A prominent Greenville County legislator says he will need to step down from his position in the South Carolina House to take a new job at an Upstate college.
State Rep. Eric Bedingfield, R-Belton, announced his plans in a letter to the House Speaker’s Office. In an interview with South Carolina Radio Network, he said he has just landed a new job as director of government affairs for his alma mater Greenville Technical College.
“That role will occupy a substantial amount of my time and effort,” he said. “And I just felt like the best course forward for the district and the state and my constituents was for me to step aside, allow somebody different to assume the role.”
The letter indicated he will resign from office in January.
Bedingfield was first elected in 2006 and spent the past decade ensconced in the House’s more conservative wing. He has taken on a bigger leadership role the past few years, serving as the first chairman when the House Regulations Committee formed in 2016 and leading a study committee on opioid abuse this summer.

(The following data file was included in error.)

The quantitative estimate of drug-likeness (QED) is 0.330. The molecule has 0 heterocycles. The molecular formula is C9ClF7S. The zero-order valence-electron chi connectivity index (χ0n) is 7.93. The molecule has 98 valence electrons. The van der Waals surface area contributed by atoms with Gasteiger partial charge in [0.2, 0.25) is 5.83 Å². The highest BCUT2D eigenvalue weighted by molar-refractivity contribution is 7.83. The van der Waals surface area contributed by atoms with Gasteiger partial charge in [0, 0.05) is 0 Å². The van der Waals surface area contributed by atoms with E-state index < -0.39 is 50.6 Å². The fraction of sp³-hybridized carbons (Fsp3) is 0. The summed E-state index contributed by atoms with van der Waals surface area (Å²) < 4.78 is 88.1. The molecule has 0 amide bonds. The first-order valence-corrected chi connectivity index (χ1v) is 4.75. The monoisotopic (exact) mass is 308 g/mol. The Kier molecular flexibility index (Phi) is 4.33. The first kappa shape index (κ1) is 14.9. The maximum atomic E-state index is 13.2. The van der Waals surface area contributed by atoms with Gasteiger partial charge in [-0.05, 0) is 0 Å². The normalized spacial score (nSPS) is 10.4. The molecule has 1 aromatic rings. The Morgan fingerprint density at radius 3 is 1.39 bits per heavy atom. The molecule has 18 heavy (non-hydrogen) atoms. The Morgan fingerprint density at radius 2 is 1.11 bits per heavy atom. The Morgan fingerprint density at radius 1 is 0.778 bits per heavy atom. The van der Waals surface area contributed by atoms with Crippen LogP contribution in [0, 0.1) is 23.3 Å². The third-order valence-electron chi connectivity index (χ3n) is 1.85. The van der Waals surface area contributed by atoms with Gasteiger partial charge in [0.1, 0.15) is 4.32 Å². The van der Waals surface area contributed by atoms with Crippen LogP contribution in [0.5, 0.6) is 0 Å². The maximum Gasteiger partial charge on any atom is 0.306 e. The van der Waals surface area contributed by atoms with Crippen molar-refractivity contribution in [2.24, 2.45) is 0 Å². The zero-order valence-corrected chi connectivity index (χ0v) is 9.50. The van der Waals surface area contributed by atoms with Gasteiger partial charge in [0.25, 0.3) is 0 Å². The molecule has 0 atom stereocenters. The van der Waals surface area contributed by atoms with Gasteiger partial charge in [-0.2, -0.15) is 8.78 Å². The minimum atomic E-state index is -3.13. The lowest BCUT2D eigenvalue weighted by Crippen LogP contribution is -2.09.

He has spent the past seven years as an advisor for former U.S. Rep. Mick Mulvaney, but lost that job when Mulvaney resigned in February to become White House budget director.
Bedingfield said he submitted his resignation letter four months early so his district could hold a special election for his replacement. He hoped it would also allow the opioid study committee he chairs to complete its work before he leaves.
“One of the main reasons I wanted to still be able to serve until January was to finish that work over the fall and the winter and be able to submit a report in that first week of (next year’s) legislative session and finish what I started,” Bedingfield said. He had pushed for the study committee after his son died of an overdose last year.
Besides work on opioid-related legislation, Bedingfield said he was most proud his work helped increase the role of legislative oversight whenever state agencies propose new regulations. The House Regulations Committee now considers any new state regulations before they can take effect.